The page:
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[379] his way to Ireland, ‘in company with an Irish female partisan,’ but would find that O'Connell's speech had reached Dublin before him), Mr. Garrison's mission seemed ended. The Providence, however, which had brought him to England in season to witness the passage1 by Parliament of the bill emancipating 800,000 slaves in the British West Indies, had in store for him an even more precious privilege. Three days after the reading of the bill for the second time in the House of Commons (July 26)2 Wilberforce breathed his last in London, and a week later still (August 5) his remains were interred in Westminster Abbey by the side of Fox and Pitt. In the unexampled train of mourners, behind ‘princes of the blood-royal, prelates of the church, members of both3 Houses of Parliament, many of England's proudest nobility, and representatives of the intellect, virtue, philanthropy, and industry of the land’—behind Wellington, Peel, Graham, Morpeth, Fowell Buxton, Lushington, Stanley, the Grattans—walked with his friend George Thompson the editor of the Liberator, the least observed and the least known of the funeral procession, yet the one upon whom, if upon any one, Wilberforce's mantle had fallen, and whose prominence in this historic scene must grow with the shifting perspective of time.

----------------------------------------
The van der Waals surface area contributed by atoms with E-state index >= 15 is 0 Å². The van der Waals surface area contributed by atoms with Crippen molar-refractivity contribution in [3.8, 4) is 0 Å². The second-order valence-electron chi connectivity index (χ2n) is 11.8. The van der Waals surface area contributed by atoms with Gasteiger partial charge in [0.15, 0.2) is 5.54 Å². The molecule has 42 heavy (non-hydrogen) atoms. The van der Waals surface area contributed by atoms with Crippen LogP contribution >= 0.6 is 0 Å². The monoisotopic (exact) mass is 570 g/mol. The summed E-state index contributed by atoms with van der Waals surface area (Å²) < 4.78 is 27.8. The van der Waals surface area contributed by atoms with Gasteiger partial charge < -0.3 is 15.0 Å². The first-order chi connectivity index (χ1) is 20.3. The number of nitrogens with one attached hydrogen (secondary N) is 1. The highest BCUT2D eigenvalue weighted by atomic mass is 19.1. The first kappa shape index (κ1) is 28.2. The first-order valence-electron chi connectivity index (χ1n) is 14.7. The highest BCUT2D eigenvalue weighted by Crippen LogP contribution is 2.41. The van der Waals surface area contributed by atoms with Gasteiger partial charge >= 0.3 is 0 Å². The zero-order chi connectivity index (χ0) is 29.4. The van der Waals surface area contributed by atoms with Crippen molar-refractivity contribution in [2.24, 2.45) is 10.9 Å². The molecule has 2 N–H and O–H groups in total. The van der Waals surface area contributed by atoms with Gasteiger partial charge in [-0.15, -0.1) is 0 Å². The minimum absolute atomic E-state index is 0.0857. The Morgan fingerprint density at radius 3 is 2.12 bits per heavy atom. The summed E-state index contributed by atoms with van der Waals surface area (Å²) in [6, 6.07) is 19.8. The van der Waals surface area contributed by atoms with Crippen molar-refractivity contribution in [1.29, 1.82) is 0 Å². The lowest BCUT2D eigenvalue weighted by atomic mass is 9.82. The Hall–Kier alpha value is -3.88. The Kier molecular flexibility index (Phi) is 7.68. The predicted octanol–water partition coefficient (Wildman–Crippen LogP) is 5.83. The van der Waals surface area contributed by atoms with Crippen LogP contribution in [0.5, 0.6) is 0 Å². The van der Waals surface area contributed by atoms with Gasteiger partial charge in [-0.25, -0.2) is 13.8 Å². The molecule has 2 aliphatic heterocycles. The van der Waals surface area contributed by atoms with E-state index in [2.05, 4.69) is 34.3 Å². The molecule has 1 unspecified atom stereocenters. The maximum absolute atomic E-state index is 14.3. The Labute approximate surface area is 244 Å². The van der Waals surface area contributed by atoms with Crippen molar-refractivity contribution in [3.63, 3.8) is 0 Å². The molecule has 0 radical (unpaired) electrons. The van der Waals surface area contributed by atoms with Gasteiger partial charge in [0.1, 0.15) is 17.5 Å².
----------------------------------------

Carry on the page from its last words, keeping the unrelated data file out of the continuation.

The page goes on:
On Saturday, the 18th of August, Mr. Garrison embarked from London in the packet-ship Hannibal, Capt. Hebard, for the United States. At the end of a week Portsmouth was reached, and farewell letters despatched4 to his English friends, who had generously supplemented the deficiency of his travelling credit. Five weeks more must elapse5 before he could set foot on his native soil, where a reception awaited him as opposite as possible to that which he had met with in England.

1 Lib. 3.163.

2 It received the royal assent Aug. 28, 1833.

3 London Breakfast to W. L. G., p. 47.

4 Ms. Aug. 31, 1833, from Nath. Paul and Joseph Phillips.

5 The Hannibal left Portsmouth on Aug. 26, and reached New York on Sunday evening, Sept. 29, 1833.

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